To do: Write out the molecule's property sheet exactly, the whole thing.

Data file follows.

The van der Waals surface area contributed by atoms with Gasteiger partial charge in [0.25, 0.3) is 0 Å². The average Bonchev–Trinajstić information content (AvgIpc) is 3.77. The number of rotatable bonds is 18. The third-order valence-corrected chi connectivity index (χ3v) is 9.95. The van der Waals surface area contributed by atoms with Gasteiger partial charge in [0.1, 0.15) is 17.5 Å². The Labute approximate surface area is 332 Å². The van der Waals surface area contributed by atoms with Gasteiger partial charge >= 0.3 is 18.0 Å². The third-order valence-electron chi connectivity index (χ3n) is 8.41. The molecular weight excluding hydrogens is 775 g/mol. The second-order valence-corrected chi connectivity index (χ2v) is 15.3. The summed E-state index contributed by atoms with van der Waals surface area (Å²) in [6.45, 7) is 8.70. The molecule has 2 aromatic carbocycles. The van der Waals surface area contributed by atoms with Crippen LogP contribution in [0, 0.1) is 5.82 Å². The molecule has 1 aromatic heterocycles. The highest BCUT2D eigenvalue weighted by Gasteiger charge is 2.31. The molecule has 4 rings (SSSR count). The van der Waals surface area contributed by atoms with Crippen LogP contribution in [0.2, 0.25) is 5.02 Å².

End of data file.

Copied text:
The van der Waals surface area contributed by atoms with Gasteiger partial charge in [0.25, 0.3) is 0 Å². The average Bonchev–Trinajstić information content (AvgIpc) is 3.77. The number of rotatable bonds is 18. The third-order valence-corrected chi connectivity index (χ3v) is 9.95. The van der Waals surface area contributed by atoms with Gasteiger partial charge in [0.1, 0.15) is 17.5 Å². The Labute approximate surface area is 332 Å². The van der Waals surface area contributed by atoms with Gasteiger partial charge >= 0.3 is 18.0 Å². The third-order valence-electron chi connectivity index (χ3n) is 8.41. The molecular weight excluding hydrogens is 775 g/mol. The second-order valence-corrected chi connectivity index (χ2v) is 15.3. The summed E-state index contributed by atoms with van der Waals surface area (Å²) in [6.45, 7) is 8.70. The molecule has 2 aromatic carbocycles. The van der Waals surface area contributed by atoms with Crippen LogP contribution in [0, 0.1) is 5.82 Å². The molecule has 1 aromatic heterocycles. The highest BCUT2D eigenvalue weighted by Gasteiger charge is 2.31. The molecule has 4 rings (SSSR count). The van der Waals surface area contributed by atoms with Crippen LogP contribution in [0.2, 0.25) is 5.02 Å².